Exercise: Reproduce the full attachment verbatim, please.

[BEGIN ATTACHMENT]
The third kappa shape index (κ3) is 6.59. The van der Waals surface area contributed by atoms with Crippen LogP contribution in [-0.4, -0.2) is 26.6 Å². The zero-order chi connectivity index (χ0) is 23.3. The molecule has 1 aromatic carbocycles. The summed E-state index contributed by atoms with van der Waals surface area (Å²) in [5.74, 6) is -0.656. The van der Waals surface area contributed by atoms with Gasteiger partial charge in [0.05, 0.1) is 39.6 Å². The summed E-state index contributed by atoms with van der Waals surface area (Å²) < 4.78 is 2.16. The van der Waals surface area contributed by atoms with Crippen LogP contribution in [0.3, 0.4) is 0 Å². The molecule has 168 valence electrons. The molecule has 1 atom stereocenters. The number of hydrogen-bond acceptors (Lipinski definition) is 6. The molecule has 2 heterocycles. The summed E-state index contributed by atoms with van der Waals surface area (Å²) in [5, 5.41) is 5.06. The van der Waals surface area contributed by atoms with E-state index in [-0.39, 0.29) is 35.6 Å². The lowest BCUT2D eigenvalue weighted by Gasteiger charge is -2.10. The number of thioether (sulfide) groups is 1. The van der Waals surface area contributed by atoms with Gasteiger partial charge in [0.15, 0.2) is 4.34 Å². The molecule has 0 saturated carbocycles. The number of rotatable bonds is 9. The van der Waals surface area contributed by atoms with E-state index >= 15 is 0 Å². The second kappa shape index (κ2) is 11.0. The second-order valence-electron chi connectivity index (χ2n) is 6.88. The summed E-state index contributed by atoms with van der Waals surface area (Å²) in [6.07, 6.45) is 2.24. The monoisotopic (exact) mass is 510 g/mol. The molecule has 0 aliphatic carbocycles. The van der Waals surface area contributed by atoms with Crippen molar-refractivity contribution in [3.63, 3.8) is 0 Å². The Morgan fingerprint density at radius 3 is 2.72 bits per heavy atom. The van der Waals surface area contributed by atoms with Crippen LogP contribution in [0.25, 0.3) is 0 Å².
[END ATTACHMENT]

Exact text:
The third kappa shape index (κ3) is 6.59. The van der Waals surface area contributed by atoms with Crippen LogP contribution in [-0.4, -0.2) is 26.6 Å². The zero-order chi connectivity index (χ0) is 23.3. The molecule has 1 aromatic carbocycles. The summed E-state index contributed by atoms with van der Waals surface area (Å²) in [5.74, 6) is -0.656. The van der Waals surface area contributed by atoms with Gasteiger partial charge in [0.05, 0.1) is 39.6 Å². The summed E-state index contributed by atoms with van der Waals surface area (Å²) < 4.78 is 2.16. The van der Waals surface area contributed by atoms with Crippen LogP contribution in [0.3, 0.4) is 0 Å². The molecule has 168 valence electrons. The molecule has 1 atom stereocenters. The number of hydrogen-bond acceptors (Lipinski definition) is 6. The molecule has 2 heterocycles. The summed E-state index contributed by atoms with van der Waals surface area (Å²) in [5, 5.41) is 5.06. The van der Waals surface area contributed by atoms with E-state index in [-0.39, 0.29) is 35.6 Å². The lowest BCUT2D eigenvalue weighted by Gasteiger charge is -2.10. The number of thioether (sulfide) groups is 1. The van der Waals surface area contributed by atoms with Gasteiger partial charge in [0.15, 0.2) is 4.34 Å². The molecule has 0 saturated carbocycles. The number of rotatable bonds is 9. The van der Waals surface area contributed by atoms with E-state index >= 15 is 0 Å². The second kappa shape index (κ2) is 11.0. The second-order valence-electron chi connectivity index (χ2n) is 6.88. The summed E-state index contributed by atoms with van der Waals surface area (Å²) in [6.07, 6.45) is 2.24. The monoisotopic (exact) mass is 510 g/mol. The molecule has 0 aliphatic carbocycles. The van der Waals surface area contributed by atoms with Crippen molar-refractivity contribution in [3.63, 3.8) is 0 Å². The Morgan fingerprint density at radius 3 is 2.72 bits per heavy atom. The van der Waals surface area contributed by atoms with Crippen LogP contribution in [0.25, 0.3) is 0 Å².